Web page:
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Schloss Vogelöd and Colossal Youth from Masters of Cinema in August

3 July 2011

Masters of Cinema have announced two films for an August DVD release that are separated by ninety-five years of cinema history, F.W. Murnau's rarely seen 1921 Schloss Vogelöd and Pedro Costa's acllaimed 2006 Colossal Youth.

Schloss Vogelöd (Vogelod Castle)

One of the earliest (and eeriest) works by the legendary filmmaker F. W. Murnau, Schloss Vogelöd: Die Enthüllung eines Geheimnisses [Castle Vogelöd: The Revelation of a Secret, often referred to as The Haunted Castle] provides a vital glimpse into the development of the uncanny-suffused expressionistic style that became Murnau's hallmark and legacy.

A party of aristocrats assemble at a country manor for an autumn hunt. But a long-lingering question threatens once more to rear its head: who really murdered the Baroness's late husband?

With a riveting nightmare sequence that foreshadows the nocturnal fantasias of both Nosferatu and Phantom, and a masquerade conceit that looks backward to Feuillade and forward to Murnau's own Die Finanzen des Großherzogs, this languorous mood piece represents the latent material that will figure into a master director's later breakthroughs.

Schloss Vogelöd will be released on UK DVD on 22nd August 2011 by Eureka under the Masters of Cinema banner at the RRP of £20.42.

Featuring the original German-language intertitles with newly translated English-language subtitles, the disc will have the following extras:

  • The Language of the Shadows: Friedrich Wilhelm Murnau and His Films, a 31-minute documentary featurette by Luciano Berriatua on the early works of Murnau;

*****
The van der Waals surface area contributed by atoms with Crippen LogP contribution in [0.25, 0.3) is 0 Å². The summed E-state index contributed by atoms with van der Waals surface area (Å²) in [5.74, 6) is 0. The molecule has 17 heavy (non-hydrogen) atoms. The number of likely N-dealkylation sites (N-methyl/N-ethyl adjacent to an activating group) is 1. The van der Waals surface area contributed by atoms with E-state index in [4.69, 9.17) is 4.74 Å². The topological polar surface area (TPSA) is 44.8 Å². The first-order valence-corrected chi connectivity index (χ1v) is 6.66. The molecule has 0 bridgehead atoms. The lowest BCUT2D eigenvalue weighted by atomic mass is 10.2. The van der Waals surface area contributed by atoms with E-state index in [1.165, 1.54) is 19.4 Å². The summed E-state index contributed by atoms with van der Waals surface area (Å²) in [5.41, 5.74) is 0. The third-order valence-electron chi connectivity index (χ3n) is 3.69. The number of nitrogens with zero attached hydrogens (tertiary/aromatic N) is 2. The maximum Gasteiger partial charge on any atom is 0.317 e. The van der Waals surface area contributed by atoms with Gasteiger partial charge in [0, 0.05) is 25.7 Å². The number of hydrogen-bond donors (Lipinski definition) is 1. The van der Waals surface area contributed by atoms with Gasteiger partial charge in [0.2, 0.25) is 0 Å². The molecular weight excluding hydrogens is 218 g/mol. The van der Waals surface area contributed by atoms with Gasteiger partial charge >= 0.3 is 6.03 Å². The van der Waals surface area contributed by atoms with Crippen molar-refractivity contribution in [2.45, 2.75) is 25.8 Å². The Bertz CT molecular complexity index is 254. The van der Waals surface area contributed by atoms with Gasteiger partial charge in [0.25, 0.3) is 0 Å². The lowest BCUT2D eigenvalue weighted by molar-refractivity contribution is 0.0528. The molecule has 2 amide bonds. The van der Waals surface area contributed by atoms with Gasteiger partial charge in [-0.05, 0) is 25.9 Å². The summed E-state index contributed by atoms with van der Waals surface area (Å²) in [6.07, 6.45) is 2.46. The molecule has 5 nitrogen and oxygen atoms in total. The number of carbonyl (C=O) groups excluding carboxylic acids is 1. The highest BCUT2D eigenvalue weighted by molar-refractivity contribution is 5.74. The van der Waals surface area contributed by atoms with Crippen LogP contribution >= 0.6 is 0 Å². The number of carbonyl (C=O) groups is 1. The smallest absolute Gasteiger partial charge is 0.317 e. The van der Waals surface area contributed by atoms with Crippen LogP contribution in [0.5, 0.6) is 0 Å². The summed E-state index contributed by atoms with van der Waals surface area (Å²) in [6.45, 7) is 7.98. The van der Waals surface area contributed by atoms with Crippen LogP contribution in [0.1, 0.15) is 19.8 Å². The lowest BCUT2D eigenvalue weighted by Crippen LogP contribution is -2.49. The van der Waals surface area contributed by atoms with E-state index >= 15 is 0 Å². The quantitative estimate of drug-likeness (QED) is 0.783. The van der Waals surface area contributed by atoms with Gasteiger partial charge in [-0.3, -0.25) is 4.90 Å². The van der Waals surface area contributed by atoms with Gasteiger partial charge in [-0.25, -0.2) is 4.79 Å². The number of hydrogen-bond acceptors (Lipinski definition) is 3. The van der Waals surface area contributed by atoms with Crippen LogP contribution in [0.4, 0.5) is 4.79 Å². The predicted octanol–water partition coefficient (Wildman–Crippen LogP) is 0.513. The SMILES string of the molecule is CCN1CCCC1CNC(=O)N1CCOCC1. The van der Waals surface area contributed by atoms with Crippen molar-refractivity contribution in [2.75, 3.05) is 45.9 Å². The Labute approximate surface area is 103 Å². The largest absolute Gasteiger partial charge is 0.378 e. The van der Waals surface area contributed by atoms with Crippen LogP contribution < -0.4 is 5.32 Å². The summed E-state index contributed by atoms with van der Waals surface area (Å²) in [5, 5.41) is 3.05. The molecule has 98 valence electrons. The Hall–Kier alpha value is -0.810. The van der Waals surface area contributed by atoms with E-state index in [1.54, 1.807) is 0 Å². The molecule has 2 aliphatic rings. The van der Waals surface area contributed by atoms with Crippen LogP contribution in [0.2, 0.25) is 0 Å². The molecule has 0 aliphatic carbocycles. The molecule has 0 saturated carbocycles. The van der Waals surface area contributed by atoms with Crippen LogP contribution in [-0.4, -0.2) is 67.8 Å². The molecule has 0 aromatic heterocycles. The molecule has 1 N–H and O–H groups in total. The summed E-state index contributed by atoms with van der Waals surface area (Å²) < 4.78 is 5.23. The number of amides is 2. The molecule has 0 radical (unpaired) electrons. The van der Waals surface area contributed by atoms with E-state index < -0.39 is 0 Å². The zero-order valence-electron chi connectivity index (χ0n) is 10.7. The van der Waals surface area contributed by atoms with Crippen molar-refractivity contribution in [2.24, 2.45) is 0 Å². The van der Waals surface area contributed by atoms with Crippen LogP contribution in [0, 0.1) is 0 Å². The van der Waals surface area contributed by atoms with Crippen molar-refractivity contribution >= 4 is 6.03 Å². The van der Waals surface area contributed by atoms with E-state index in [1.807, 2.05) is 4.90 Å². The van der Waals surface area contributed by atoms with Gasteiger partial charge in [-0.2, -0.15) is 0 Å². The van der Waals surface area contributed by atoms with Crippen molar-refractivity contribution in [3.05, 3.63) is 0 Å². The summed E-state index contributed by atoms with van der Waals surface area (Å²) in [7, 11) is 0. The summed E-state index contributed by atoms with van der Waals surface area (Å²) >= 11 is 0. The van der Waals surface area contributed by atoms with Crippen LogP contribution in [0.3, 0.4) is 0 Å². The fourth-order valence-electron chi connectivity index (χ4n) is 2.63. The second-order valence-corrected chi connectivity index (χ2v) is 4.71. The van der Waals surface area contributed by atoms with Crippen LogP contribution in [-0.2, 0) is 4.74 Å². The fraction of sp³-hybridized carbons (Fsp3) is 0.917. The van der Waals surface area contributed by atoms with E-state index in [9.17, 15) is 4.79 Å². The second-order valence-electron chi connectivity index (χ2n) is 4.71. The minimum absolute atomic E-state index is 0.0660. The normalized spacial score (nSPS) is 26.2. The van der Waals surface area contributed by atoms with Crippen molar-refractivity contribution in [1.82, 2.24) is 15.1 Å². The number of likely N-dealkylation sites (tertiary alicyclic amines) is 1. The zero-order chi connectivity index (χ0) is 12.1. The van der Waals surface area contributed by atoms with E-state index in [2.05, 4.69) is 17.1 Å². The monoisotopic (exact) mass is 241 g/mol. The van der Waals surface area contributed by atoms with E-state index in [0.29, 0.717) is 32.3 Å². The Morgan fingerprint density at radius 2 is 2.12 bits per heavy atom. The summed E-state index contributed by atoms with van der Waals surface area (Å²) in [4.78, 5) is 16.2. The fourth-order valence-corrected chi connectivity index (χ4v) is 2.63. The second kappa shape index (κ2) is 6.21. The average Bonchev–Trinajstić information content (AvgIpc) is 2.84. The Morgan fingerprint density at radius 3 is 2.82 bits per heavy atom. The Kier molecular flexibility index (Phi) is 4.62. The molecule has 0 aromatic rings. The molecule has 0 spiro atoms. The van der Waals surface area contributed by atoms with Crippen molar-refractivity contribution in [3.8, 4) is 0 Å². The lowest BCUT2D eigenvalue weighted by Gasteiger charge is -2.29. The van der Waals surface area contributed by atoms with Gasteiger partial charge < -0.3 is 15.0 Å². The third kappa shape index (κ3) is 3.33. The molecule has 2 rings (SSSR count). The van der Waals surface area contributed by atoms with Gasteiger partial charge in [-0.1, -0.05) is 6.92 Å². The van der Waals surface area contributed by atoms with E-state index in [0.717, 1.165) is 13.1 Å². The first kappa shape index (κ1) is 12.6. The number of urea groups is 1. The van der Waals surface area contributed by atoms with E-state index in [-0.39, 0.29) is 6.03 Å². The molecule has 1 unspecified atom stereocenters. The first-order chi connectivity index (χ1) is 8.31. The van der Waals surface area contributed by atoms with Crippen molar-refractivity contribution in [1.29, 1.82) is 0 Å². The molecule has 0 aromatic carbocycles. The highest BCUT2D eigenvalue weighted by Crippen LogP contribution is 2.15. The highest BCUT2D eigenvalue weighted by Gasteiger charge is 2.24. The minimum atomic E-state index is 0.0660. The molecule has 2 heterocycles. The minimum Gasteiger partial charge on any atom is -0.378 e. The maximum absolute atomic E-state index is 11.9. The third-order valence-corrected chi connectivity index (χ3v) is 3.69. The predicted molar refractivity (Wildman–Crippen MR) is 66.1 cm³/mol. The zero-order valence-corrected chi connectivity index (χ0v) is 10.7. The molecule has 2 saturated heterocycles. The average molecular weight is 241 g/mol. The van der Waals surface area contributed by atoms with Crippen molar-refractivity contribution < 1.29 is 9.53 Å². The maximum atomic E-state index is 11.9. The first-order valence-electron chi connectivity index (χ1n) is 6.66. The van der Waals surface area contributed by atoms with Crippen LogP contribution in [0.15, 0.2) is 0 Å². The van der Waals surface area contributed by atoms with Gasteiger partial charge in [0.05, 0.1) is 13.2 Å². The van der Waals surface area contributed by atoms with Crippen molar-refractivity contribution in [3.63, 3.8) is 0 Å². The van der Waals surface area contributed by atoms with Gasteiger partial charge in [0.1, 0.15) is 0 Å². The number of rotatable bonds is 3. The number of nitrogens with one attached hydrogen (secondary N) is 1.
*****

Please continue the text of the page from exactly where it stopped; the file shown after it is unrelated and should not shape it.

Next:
• An illustrated booklet containing a newly translated essay on the film, vintage writings on Murnau, and more!

Colossal Youth (Juventude Em Marcha)

Across the course of history, only a relative handful of filmmakers can be said to have developed and refined a language of cinematographic expression which, inimitable, belongs to its creator alone. Pedro Costa, of our time, exists within this select group, and Colossal Youth is one of his sublime achievements.

An intimate epic wherein present and past move as one, Colossal Youth chronicles Ventura, the towering Cape Verdean who has assumed the role of surrogate "father" to an untold number of characters around Lisbon and its now-razed neighbourhood of Fontaínhas. Through Ventura's ghost-like visitations to figures such as Vanda Duarte (the central personage of Costa's previous In Vanda's Room) and repeated recollections of his past life as a newly migrated manual labourer, Costa explores the nature, and necessity, of storytelling in the course of the human adventure.

As with In Vanda's Room, Colossal Youth lays bare the residence of documentary inside of fiction (and vice-versa) using a digital video aesthetic in which every single image resonates with an indescribably poetic and rarefied force. The Masters of Cinema Series presents Colossal Youth in concert with Costa's complementary short works Tarrafal, The Rabbit Hunters, and Our Man – all for the first time in the UK.

Colossal Youth will be released on UK 2-disc DVD on 22nd August 2011 by Eureka as part of the Masters of Cinema series at the RRP of £20.42.

Featuring a director-approved transfer of the feature, presented in its original 25fps playback speed and newly translated optional English subtitles, the disc will have the following extras:

  • New and exclusive 17-minute video piece filmed at the Tate Modern, London, featuring Pedro Costa discussing Colossal Youth;
    Original trailer for the film;
  • Three shorter works by Pedro Costa which complement Colossal Youth: Tarrafal (2007, 17 minutes); The Rabbit Hunters (2007, 27 minutes); and the first home video release of Costa's most recent work, Our Man (2010, approx. 23 minutes);
  • Finding the Criminal (2010, 120 minutes) — a new film by Craig Keller, featuring Pedro Costa in a 2008 conversation with Keller and Andy Rector on the history of cinema, cinema aesthetics, politics, music, and discovery;
  • A 56-page full-colour booklet containing writing on the film by French philosopher Jacques Rancière; an essay by the legendary Portuguese critic João Bénard da Costa; a facsimile reproduction of Ventura's letter from the film; and more.